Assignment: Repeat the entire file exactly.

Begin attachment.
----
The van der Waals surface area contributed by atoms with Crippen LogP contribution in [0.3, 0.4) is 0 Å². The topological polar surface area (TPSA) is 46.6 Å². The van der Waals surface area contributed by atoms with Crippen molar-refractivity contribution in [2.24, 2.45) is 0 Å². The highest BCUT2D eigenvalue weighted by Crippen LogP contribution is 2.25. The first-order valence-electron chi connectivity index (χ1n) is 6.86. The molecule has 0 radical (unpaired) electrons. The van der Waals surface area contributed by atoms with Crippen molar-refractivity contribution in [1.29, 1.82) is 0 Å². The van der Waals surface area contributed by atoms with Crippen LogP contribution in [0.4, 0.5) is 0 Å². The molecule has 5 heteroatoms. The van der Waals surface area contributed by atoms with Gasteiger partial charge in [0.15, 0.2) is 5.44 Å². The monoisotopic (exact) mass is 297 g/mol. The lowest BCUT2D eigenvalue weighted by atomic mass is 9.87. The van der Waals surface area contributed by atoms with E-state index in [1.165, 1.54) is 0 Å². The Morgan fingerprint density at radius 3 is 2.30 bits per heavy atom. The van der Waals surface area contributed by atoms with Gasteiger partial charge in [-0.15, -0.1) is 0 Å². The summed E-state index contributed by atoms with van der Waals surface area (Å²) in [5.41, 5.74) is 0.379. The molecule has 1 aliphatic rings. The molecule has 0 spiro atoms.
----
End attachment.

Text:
The van der Waals surface area contributed by atoms with Crippen LogP contribution in [0.3, 0.4) is 0 Å². The topological polar surface area (TPSA) is 46.6 Å². The van der Waals surface area contributed by atoms with Crippen molar-refractivity contribution in [2.24, 2.45) is 0 Å². The highest BCUT2D eigenvalue weighted by Crippen LogP contribution is 2.25. The first-order valence-electron chi connectivity index (χ1n) is 6.86. The molecule has 0 radical (unpaired) electrons. The van der Waals surface area contributed by atoms with Crippen molar-refractivity contribution in [1.29, 1.82) is 0 Å². The van der Waals surface area contributed by atoms with Crippen LogP contribution in [0.4, 0.5) is 0 Å². The molecule has 5 heteroatoms. The van der Waals surface area contributed by atoms with Gasteiger partial charge in [0.15, 0.2) is 5.44 Å². The monoisotopic (exact) mass is 297 g/mol. The lowest BCUT2D eigenvalue weighted by atomic mass is 9.87. The van der Waals surface area contributed by atoms with E-state index in [1.165, 1.54) is 0 Å². The Morgan fingerprint density at radius 3 is 2.30 bits per heavy atom. The van der Waals surface area contributed by atoms with Gasteiger partial charge in [-0.15, -0.1) is 0 Å². The summed E-state index contributed by atoms with van der Waals surface area (Å²) in [5.41, 5.74) is 0.379. The molecule has 1 aliphatic rings. The molecule has 0 spiro atoms.